The following section was originally part of Power Tools for Technical Writing, published by Harcourt, but taken out because of length considerations. This section was part of a chapter made up of the following:
- Content—provides strategies for thinking of useful content for writing projects, in other words, developing the content of a project.
- Organization—provides strategies for reviewing the sequence and arrangement of the contents of a writing project.
- Transitions—provides review strategies for checking the coherence of a writing project, in other words, the "flow" of the project as created by the transitions.
As a writer, you need to know some strategies for developing the content for a writing project: what topics and subtopics to include, what to write about, how to think of material to cover concerning a topic.
Are you one of those writers who can't seem to find enough to say about a topic or who feels that no further elaboration is necessary? The following provides some strategies that may help you find good detail to pump into your rough drafts and to give your readers that extra time to understand your message. Notice how the following content-development tools are used in the content-development example.
Content-development tool Description Definitions Take a look at your draft for terms that need to be defined, or that need further definition. Descriptions Review your draft for objects, mechanisms, places, locations that need to be described, or described in further detail. Processes, functions Check your draft for references to processes that you could discuss in detail, perhaps step by step. Examples Look for areas in your draft where certain concepts could be made clearer with examples. Comparisons, analogies Review your draft to see whether objects, processes, or concepts can be compared to similar items. Consider whether analogies—comparisons to familiar items¾would help readers understand your discussion. Causes Think about situations or problems discussed in your document. Consider whether you need to discuss the causes of those situations or problems—or further elaborate on them. Effects, results, consequences Think about those same situations or problems in terms of their results or consequences. Do you need to discuss these? Problems, solutions Review your draft for problem or solutions that you could discuss, or discuss further. Types, categories Think about whether certain topics in your draft can be divided into categories. Consider whether discussion of those categories would help readers. Classification Would it be useful to discuss which category some topic in your draft belongs in? Discuss whether its characteristics match each of the categories. Applications, uses Search your rough draft for topics whose applications or uses you can discuss. Advantages, benefits Similarly, see whether there are areas in your draft in which you can discuss the advantages or benefits of a topic. Disadvantages, limitations Similarly, see whether there are disadvantages or limitations related to your discussion that ought to discussed—or discussed in further detail. Importance, significance Review your draft for areas in which you could explain the importance or significance of the topic. Historical background, important names Think about your draft in terms of important historical events, important people's names¾for example, inventors, discoverers, and so on. Word derivations To help people understand certain terms, it's useful to discuss the Latin or Greek (Germanic, Arabic, or other) roots of the terms you define. For example, the term "biome" comes from the Greek bio- meaning "life" and the –ome meaning "mass."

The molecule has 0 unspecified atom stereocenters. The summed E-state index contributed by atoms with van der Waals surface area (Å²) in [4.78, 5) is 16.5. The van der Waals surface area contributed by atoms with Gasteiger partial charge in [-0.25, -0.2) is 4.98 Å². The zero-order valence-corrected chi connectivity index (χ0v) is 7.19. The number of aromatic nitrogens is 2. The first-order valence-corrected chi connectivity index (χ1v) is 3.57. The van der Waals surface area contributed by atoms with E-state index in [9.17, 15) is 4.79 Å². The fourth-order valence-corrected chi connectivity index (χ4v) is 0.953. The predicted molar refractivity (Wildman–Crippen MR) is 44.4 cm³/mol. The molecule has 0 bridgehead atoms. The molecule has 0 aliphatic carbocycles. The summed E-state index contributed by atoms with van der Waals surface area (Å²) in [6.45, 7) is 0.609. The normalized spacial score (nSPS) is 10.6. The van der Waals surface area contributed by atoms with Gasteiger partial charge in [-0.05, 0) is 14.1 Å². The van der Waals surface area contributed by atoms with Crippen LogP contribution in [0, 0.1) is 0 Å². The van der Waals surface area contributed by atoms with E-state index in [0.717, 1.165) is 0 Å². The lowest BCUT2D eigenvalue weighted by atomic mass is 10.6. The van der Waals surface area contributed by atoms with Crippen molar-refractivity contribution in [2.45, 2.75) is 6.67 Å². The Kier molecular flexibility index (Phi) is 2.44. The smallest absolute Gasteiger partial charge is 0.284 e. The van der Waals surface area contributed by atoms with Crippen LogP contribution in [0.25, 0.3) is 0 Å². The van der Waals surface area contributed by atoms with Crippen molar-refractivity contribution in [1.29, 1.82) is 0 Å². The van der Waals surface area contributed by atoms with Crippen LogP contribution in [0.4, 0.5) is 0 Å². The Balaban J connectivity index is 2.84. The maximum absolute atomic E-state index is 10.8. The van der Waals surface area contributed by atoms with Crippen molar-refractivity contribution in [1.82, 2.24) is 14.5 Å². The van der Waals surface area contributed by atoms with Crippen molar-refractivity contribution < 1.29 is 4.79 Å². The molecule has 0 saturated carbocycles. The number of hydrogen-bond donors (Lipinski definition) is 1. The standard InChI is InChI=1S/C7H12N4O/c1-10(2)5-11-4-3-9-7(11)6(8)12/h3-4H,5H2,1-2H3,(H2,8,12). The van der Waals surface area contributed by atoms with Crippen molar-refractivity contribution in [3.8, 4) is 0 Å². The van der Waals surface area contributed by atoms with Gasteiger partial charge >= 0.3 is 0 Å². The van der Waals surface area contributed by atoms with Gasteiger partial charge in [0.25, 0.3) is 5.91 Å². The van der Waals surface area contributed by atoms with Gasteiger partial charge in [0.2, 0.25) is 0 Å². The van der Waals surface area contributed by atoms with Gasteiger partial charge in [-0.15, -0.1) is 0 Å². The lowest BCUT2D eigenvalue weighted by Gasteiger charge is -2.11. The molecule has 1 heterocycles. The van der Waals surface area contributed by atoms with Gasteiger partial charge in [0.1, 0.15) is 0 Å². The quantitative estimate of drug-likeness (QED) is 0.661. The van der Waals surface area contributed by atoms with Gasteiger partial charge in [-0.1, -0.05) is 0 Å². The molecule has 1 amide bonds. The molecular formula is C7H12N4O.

For practice and workshop material, see the exercises on content & development to get some practice with identifying types of paragraph development and selecting them for excerpts.
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